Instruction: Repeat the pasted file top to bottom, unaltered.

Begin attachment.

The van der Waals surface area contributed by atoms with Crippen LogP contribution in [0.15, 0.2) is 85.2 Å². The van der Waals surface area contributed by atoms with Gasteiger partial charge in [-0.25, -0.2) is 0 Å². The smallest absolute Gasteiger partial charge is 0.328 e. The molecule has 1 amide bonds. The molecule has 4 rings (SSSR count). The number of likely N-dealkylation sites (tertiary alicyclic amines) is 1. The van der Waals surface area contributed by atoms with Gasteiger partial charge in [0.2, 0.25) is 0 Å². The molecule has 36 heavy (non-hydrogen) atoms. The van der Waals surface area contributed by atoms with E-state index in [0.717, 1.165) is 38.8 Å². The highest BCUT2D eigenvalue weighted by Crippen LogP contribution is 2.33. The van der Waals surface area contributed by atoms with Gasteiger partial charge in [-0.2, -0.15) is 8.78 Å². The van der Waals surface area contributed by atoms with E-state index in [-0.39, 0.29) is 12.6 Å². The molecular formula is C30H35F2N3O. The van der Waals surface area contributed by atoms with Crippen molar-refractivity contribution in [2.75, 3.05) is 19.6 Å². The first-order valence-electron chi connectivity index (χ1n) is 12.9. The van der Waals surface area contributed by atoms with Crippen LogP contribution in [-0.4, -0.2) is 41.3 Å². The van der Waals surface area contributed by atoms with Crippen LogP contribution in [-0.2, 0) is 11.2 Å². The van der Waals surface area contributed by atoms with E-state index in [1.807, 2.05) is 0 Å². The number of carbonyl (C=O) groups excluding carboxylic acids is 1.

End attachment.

The van der Waals surface area contributed by atoms with Crippen LogP contribution in [0.15, 0.2) is 85.2 Å². The van der Waals surface area contributed by atoms with Gasteiger partial charge in [-0.25, -0.2) is 0 Å². The smallest absolute Gasteiger partial charge is 0.328 e. The molecule has 1 amide bonds. The molecule has 4 rings (SSSR count). The number of likely N-dealkylation sites (tertiary alicyclic amines) is 1. The van der Waals surface area contributed by atoms with Gasteiger partial charge in [0.2, 0.25) is 0 Å². The molecule has 36 heavy (non-hydrogen) atoms. The van der Waals surface area contributed by atoms with E-state index in [0.717, 1.165) is 38.8 Å². The highest BCUT2D eigenvalue weighted by Crippen LogP contribution is 2.33. The van der Waals surface area contributed by atoms with Gasteiger partial charge in [-0.2, -0.15) is 8.78 Å². The van der Waals surface area contributed by atoms with E-state index in [-0.39, 0.29) is 12.6 Å². The molecular formula is C30H35F2N3O. The van der Waals surface area contributed by atoms with Crippen molar-refractivity contribution in [2.75, 3.05) is 19.6 Å². The first-order valence-electron chi connectivity index (χ1n) is 12.9. The van der Waals surface area contributed by atoms with Crippen LogP contribution in [-0.4, -0.2) is 41.3 Å². The van der Waals surface area contributed by atoms with Crippen LogP contribution in [-0.2, 0) is 11.2 Å². The van der Waals surface area contributed by atoms with E-state index in [1.807, 2.05) is 0 Å². The number of carbonyl (C=O) groups excluding carboxylic acids is 1.